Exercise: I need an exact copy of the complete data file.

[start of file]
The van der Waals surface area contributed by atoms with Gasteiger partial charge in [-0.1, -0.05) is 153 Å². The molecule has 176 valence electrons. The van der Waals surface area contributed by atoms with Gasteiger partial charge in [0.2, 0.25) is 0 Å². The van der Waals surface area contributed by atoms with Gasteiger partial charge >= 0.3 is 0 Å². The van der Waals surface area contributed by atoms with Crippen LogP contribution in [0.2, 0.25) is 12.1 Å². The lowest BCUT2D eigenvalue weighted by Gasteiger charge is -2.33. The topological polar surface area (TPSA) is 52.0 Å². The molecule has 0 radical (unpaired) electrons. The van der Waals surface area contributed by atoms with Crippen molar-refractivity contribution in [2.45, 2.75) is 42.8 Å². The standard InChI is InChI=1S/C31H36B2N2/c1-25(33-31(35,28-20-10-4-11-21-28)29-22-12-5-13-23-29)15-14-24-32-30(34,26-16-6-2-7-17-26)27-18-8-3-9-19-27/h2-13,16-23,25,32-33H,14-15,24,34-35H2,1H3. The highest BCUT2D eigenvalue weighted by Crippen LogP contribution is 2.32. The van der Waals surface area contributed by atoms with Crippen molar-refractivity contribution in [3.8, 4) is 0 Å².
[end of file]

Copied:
The van der Waals surface area contributed by atoms with Gasteiger partial charge in [-0.1, -0.05) is 153 Å². The molecule has 176 valence electrons. The van der Waals surface area contributed by atoms with Gasteiger partial charge in [0.2, 0.25) is 0 Å². The van der Waals surface area contributed by atoms with Gasteiger partial charge >= 0.3 is 0 Å². The van der Waals surface area contributed by atoms with Crippen LogP contribution in [0.2, 0.25) is 12.1 Å². The lowest BCUT2D eigenvalue weighted by Gasteiger charge is -2.33. The topological polar surface area (TPSA) is 52.0 Å². The molecule has 0 radical (unpaired) electrons. The van der Waals surface area contributed by atoms with Crippen molar-refractivity contribution in [2.45, 2.75) is 42.8 Å². The standard InChI is InChI=1S/C31H36B2N2/c1-25(33-31(35,28-20-10-4-11-21-28)29-22-12-5-13-23-29)15-14-24-32-30(34,26-16-6-2-7-17-26)27-18-8-3-9-19-27/h2-13,16-23,25,32-33H,14-15,24,34-35H2,1H3. The highest BCUT2D eigenvalue weighted by Crippen LogP contribution is 2.32. The van der Waals surface area contributed by atoms with Crippen molar-refractivity contribution in [3.8, 4) is 0 Å².